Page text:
- to claim unwarrantably or presumptuously; assume or appropriate to oneself without right: to arrogate the right to make decisions.
- to attribute or assign to another; ascribe.
Origin of arrogate
Examples from the Web for arrogation
Historical Examples of arrogation
He ridicules the arrogation to itself by the 'Compact' of a monopoly of loyalty.The Tribune of Nova Scotia
W. L. (William Lawson) Grant
This arrogation of dignity was much resented by his friends.The Hypocrite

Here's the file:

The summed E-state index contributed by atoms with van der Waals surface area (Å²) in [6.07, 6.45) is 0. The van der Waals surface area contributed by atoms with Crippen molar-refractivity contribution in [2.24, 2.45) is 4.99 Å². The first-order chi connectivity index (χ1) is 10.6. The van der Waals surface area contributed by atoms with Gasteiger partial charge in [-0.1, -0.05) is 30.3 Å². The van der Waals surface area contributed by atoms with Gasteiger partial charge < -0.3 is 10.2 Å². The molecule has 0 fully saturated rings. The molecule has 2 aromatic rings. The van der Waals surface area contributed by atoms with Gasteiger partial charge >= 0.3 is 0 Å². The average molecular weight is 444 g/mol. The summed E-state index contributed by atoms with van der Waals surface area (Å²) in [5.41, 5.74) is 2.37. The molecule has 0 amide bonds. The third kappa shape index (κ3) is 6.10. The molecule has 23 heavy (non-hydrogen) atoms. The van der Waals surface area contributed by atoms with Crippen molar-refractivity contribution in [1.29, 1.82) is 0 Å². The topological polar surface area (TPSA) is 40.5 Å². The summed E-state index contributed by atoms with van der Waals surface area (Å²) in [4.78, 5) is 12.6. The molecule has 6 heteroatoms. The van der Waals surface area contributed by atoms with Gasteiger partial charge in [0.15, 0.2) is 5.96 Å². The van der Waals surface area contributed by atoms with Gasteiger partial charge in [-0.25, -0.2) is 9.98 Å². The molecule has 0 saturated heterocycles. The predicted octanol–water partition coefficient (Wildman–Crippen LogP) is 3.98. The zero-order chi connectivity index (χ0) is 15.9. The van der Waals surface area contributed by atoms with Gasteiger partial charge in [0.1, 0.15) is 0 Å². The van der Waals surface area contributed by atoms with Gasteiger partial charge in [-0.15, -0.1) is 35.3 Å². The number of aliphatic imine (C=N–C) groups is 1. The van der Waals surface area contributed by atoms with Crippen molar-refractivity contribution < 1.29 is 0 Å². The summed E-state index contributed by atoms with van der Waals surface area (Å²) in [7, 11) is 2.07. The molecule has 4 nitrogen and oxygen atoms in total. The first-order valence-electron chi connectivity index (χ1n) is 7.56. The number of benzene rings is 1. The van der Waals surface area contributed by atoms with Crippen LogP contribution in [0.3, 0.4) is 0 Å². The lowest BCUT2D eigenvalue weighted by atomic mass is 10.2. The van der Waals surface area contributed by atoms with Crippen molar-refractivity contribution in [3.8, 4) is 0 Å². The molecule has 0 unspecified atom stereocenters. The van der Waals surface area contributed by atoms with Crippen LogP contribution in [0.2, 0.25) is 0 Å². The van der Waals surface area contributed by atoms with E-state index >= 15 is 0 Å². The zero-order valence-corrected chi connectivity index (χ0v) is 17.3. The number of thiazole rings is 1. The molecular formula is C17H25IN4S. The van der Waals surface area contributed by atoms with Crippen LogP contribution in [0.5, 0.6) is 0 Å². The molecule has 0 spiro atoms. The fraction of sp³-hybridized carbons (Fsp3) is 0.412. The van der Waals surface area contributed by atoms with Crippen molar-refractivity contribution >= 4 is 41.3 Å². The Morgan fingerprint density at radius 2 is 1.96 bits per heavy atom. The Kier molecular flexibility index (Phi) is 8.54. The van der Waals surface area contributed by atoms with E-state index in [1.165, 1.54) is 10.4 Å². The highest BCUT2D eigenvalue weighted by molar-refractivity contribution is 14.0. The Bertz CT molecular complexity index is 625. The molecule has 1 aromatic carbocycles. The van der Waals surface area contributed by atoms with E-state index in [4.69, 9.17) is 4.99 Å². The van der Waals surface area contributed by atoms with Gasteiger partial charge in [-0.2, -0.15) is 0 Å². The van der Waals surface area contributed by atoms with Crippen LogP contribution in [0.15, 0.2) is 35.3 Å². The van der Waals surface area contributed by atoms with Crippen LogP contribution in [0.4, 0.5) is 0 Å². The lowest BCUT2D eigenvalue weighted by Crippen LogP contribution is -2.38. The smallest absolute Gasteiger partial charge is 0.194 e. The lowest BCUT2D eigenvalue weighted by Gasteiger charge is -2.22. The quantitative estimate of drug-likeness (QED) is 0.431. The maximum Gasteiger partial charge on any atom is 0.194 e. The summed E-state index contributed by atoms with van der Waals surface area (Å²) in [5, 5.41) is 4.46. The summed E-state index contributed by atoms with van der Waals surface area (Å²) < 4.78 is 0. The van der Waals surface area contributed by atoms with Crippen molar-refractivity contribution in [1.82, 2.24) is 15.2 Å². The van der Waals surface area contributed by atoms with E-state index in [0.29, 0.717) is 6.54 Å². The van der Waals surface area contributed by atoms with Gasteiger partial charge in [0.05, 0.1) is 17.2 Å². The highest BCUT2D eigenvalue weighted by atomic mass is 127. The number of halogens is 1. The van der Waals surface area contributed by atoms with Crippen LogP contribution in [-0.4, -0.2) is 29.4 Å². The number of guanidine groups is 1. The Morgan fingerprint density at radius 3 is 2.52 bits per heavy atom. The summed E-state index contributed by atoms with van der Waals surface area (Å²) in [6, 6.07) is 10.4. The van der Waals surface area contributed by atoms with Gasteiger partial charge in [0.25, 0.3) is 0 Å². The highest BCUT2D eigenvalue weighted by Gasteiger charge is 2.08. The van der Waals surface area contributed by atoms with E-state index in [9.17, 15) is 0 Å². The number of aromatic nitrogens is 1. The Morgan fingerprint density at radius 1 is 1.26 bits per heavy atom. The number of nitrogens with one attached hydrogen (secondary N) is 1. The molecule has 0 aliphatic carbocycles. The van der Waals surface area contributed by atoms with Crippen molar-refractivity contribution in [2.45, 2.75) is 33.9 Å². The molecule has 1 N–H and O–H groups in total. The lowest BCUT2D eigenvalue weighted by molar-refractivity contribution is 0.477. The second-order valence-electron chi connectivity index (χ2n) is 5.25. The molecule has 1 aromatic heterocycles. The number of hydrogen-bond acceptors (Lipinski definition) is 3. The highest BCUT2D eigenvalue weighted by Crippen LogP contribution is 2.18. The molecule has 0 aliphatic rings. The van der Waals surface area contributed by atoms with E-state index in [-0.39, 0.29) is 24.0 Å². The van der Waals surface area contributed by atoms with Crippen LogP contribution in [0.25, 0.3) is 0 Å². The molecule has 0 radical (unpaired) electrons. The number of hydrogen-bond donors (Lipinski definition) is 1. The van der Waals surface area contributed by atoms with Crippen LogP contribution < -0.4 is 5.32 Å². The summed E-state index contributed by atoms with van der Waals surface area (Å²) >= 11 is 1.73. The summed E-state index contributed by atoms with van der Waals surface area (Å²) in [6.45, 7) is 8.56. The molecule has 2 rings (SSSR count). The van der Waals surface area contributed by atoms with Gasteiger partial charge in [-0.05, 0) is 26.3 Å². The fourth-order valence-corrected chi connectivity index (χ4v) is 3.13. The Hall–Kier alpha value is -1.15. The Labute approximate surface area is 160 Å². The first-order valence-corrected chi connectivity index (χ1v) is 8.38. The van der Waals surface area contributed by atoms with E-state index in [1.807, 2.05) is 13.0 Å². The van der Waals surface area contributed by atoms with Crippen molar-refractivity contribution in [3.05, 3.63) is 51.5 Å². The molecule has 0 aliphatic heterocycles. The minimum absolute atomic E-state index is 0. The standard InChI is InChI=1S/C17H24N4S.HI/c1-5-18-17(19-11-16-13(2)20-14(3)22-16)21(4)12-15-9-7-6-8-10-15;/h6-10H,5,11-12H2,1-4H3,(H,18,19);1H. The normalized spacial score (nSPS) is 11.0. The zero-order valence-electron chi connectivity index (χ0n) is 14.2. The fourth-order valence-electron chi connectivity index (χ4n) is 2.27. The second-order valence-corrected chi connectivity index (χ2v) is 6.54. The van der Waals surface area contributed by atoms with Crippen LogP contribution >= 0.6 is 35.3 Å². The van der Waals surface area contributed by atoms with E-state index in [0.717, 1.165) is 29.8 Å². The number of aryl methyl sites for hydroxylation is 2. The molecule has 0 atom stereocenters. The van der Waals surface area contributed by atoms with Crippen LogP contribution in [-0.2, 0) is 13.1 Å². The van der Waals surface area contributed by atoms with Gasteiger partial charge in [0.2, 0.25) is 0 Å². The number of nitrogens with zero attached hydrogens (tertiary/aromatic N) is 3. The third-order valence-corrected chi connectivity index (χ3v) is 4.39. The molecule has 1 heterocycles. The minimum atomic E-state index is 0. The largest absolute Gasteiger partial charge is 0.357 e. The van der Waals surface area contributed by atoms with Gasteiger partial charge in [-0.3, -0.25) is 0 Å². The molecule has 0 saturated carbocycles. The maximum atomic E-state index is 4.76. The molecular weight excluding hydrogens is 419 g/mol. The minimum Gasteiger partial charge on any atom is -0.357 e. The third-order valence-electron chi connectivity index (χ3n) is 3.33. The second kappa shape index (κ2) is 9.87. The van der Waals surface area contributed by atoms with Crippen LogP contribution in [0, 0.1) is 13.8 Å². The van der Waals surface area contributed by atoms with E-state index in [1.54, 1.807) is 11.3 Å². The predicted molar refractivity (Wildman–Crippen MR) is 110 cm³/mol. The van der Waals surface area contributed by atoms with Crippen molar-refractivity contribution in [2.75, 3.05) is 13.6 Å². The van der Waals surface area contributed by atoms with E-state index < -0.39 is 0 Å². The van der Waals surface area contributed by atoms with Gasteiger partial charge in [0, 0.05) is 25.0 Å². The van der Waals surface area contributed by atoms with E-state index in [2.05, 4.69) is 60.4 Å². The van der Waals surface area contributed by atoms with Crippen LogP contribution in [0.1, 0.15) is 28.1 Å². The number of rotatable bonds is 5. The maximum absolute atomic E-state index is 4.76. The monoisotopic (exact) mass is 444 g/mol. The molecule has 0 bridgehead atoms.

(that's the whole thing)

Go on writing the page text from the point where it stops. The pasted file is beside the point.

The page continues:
Cyril Arthur Edward Ranger Gull
The arrogation of sole possession could but lead to the disintegration of the troop.Social Origins and Primal Law
- (tr) to claim or appropriate for oneself presumptuously or without justification
- (tr) to attribute or assign to another without justification
Word Origin for arrogate
1580s, from Latin arrogationem (nominative arrogatio), noun of action from past participle stem of arrogare "to claim for oneself" (see arrogance).
1530s, from Latin arrogatus, past participle of arrogare "to claim for oneself" (see arrogance). Related: Arrogated; arrogating.